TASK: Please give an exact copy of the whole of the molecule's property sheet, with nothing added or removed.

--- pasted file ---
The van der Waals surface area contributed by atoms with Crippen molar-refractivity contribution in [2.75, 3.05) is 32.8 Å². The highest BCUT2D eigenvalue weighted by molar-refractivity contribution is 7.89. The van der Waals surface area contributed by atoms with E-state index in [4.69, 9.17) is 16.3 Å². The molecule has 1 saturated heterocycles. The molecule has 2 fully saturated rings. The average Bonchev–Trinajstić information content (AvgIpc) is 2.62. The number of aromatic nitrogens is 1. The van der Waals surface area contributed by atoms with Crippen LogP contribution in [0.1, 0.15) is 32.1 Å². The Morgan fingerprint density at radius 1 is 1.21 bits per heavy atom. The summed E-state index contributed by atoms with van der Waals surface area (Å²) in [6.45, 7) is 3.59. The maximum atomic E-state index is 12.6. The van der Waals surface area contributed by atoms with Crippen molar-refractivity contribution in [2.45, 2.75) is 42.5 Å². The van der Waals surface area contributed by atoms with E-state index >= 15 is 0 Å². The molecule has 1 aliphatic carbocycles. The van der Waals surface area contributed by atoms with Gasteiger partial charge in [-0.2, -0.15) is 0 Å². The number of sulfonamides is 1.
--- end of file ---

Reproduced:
The van der Waals surface area contributed by atoms with Crippen molar-refractivity contribution in [2.75, 3.05) is 32.8 Å². The highest BCUT2D eigenvalue weighted by molar-refractivity contribution is 7.89. The van der Waals surface area contributed by atoms with E-state index in [4.69, 9.17) is 16.3 Å². The molecule has 1 saturated heterocycles. The molecule has 2 fully saturated rings. The average Bonchev–Trinajstić information content (AvgIpc) is 2.62. The number of aromatic nitrogens is 1. The van der Waals surface area contributed by atoms with Crippen LogP contribution in [0.1, 0.15) is 32.1 Å². The Morgan fingerprint density at radius 1 is 1.21 bits per heavy atom. The summed E-state index contributed by atoms with van der Waals surface area (Å²) in [6.45, 7) is 3.59. The maximum atomic E-state index is 12.6. The van der Waals surface area contributed by atoms with Crippen molar-refractivity contribution in [2.45, 2.75) is 42.5 Å². The van der Waals surface area contributed by atoms with E-state index >= 15 is 0 Å². The molecule has 1 aliphatic carbocycles. The van der Waals surface area contributed by atoms with Gasteiger partial charge in [-0.2, -0.15) is 0 Å². The number of sulfonamides is 1.